I was not aware they were being denied a means to do so. But okay. Thank you for taking the time to answer my questions.
Depends on how you're interpreting 'denied'. By all means, this is a free country and we are free to make many decisions regarding our lifestyle, but that's an awfully sunny outlook on what isn't actually. Look at the price of various types of foods, for starters -- the impoverished are ironically some of the heaviest, most unhealthy people out there simply because buying 10 frozen, sodium-laden, but complete dinners for $10 makes more sense than spending $10 on the produce and other ingredients it takes to make one, maybe two healthful dinners. They're free to choose, but what kind of choice are they making, exactly?
And food deserts -- places where the nearest outlet for fresh fruits and vegetables is beyond reasonable distance to travel for it or the actual availability is poor quality and/or too expensive -- are also cropping up in somewhat depressing amounts in more impoverished areas. There are no regulations for this, it is simply being driven by stores who do not see a demand for fruits and vegetables in a certain area (because the poor can't afford it in comparison to prepackaged foods), so they pull up the anchor and sail on past.
Tack that on to the rising cost of insurance, the disturbing lack of availability even for those with a full-time job (I fall into this category), the high cost of medical treatment for conditions that can arise from poor eating habits and lack of proper exercise, and you've got yourself a recipe for disaster. Are they being denied? Technically, no. Does that mean that a laissez-faire approach is doing them any favors? Absolutely not.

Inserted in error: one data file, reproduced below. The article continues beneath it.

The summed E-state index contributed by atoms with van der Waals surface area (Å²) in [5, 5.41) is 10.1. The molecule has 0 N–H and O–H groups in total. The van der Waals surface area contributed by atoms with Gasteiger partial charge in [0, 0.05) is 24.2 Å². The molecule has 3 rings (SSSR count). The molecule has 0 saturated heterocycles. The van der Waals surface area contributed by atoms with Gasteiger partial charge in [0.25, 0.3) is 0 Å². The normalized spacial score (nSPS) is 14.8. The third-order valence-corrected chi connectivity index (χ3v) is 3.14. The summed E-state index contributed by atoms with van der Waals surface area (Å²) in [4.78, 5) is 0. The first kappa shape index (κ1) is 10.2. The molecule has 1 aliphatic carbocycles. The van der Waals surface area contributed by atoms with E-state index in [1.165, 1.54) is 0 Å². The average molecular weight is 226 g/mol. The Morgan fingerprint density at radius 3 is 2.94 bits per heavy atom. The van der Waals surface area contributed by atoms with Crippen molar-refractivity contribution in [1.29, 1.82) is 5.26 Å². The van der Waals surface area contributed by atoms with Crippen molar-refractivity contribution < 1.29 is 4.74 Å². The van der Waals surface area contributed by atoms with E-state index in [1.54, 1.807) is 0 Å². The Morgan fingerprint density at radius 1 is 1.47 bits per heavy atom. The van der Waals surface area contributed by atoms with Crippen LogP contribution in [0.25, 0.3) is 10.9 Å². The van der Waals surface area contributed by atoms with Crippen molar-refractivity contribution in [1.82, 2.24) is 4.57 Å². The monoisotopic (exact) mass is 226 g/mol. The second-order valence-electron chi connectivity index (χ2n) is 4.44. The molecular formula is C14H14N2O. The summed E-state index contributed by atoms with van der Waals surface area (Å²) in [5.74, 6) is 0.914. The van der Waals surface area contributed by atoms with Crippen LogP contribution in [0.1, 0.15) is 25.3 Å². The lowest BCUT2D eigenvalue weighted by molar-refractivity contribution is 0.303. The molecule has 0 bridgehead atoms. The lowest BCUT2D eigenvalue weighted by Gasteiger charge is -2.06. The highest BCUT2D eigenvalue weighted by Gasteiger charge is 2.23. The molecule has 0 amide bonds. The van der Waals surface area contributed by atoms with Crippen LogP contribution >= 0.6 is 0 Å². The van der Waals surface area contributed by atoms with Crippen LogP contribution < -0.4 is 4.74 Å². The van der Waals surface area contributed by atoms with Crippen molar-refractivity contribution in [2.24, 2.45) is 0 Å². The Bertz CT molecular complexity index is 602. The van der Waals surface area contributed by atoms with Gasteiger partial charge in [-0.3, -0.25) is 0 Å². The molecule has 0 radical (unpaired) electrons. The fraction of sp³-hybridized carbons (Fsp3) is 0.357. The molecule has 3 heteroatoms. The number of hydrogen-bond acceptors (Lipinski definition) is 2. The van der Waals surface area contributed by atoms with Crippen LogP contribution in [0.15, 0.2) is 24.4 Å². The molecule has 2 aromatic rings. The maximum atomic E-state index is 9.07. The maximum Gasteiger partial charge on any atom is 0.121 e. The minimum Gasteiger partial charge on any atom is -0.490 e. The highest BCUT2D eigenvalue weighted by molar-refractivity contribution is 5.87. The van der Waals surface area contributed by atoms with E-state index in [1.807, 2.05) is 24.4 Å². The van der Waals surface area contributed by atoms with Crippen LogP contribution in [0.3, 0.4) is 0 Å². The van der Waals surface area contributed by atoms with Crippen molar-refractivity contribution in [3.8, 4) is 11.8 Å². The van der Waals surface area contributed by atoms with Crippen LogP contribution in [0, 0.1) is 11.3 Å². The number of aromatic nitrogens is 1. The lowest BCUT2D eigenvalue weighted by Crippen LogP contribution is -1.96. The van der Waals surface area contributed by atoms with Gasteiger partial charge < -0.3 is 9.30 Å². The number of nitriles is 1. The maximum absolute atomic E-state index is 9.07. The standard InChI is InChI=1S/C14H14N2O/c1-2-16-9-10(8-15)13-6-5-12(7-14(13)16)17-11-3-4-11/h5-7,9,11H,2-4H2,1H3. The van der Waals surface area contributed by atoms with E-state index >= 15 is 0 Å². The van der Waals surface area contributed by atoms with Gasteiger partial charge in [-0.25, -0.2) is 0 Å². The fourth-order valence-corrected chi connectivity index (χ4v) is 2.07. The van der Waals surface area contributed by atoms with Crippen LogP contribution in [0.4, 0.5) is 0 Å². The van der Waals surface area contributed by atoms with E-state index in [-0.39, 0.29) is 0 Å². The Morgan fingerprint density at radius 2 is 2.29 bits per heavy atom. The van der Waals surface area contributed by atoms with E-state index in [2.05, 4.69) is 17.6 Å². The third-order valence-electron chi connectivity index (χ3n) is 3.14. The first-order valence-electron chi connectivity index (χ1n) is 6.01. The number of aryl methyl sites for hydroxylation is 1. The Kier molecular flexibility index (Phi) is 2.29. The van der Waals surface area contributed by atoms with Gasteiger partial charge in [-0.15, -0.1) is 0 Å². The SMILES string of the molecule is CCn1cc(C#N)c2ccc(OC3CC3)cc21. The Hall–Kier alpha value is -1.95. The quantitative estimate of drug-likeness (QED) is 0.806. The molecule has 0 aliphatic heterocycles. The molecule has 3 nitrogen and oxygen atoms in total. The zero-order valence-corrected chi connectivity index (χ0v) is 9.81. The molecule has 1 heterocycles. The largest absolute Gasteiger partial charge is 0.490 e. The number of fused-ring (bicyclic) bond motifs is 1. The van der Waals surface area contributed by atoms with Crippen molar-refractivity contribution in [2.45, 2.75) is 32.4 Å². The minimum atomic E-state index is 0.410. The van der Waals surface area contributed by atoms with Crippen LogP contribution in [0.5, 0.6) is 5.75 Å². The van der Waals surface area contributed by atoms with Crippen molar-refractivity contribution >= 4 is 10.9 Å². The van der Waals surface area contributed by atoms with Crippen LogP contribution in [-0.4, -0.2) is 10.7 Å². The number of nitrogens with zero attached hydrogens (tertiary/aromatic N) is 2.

We already have a kind of rewards system in place for those who do choose to partake in preventative care and drawbacks for those who don't. People who are obese pay higher premiums, and I think it's becoming increasingly common for insurance companies to offer incentives (lower premiums, free membership, etc.) for those who join gyms or make a certain weight (signed off by a doctor). It's certainly not dictating the kind of lifestyle people lead, but it is a bit of a goad in a certain direction.
But let's bring this back around to the raw milk debate. I'd like to liken it to holistic healing. People are feeding this stuff to their kids, who are also coincidentally at higher risk (along side the elderly) than your average, healthy adult of contracting diseases from any kind of mishandled raw milk product. It's not just a matter of letting adults make adult decisions for themselves, it's about the kind of impact those decisions have on those who are dependent on them and have no legal standing or otherwise to decide for themselves. No decision is truly insulated, at least not in a society that is as interconnected as ours is. If you get sick from consuming raw milk, you suddenly take time off of work, which is a loss in profit for the company, a larger burden on other workers who must compensate for your absence; conversely, if you decide to go to work anyway, there's decreased productivity, not to mention a potential burden on the health system, and you become infectious if you're carrying something like E. Coli. No big deal??